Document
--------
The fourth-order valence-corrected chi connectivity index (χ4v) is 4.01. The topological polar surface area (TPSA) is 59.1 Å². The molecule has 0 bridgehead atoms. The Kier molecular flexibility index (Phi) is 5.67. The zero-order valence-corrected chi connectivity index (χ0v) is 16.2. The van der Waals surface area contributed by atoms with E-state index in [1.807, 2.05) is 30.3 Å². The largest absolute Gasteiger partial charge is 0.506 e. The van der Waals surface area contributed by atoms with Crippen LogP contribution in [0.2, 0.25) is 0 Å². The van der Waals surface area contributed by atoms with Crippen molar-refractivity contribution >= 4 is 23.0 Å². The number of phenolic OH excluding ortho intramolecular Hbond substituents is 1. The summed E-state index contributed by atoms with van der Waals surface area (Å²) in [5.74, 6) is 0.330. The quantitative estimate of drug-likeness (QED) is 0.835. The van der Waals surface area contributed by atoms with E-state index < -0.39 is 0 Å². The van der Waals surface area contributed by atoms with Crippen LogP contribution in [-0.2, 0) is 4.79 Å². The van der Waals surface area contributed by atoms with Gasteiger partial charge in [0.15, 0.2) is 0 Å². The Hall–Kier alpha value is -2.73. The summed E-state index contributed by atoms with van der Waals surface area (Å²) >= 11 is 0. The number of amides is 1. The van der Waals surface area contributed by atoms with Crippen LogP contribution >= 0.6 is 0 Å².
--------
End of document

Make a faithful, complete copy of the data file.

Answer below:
The fourth-order valence-corrected chi connectivity index (χ4v) is 4.01. The topological polar surface area (TPSA) is 59.1 Å². The molecule has 0 bridgehead atoms. The Kier molecular flexibility index (Phi) is 5.67. The zero-order valence-corrected chi connectivity index (χ0v) is 16.2. The van der Waals surface area contributed by atoms with E-state index in [1.807, 2.05) is 30.3 Å². The largest absolute Gasteiger partial charge is 0.506 e. The van der Waals surface area contributed by atoms with Crippen LogP contribution in [0.2, 0.25) is 0 Å². The van der Waals surface area contributed by atoms with Crippen molar-refractivity contribution >= 4 is 23.0 Å². The number of phenolic OH excluding ortho intramolecular Hbond substituents is 1. The summed E-state index contributed by atoms with van der Waals surface area (Å²) in [5.74, 6) is 0.330. The quantitative estimate of drug-likeness (QED) is 0.835. The van der Waals surface area contributed by atoms with E-state index < -0.39 is 0 Å². The van der Waals surface area contributed by atoms with Crippen LogP contribution in [-0.2, 0) is 4.79 Å². The van der Waals surface area contributed by atoms with Gasteiger partial charge in [0.15, 0.2) is 0 Å². The Hall–Kier alpha value is -2.73. The summed E-state index contributed by atoms with van der Waals surface area (Å²) >= 11 is 0. The number of amides is 1. The van der Waals surface area contributed by atoms with Crippen LogP contribution >= 0.6 is 0 Å².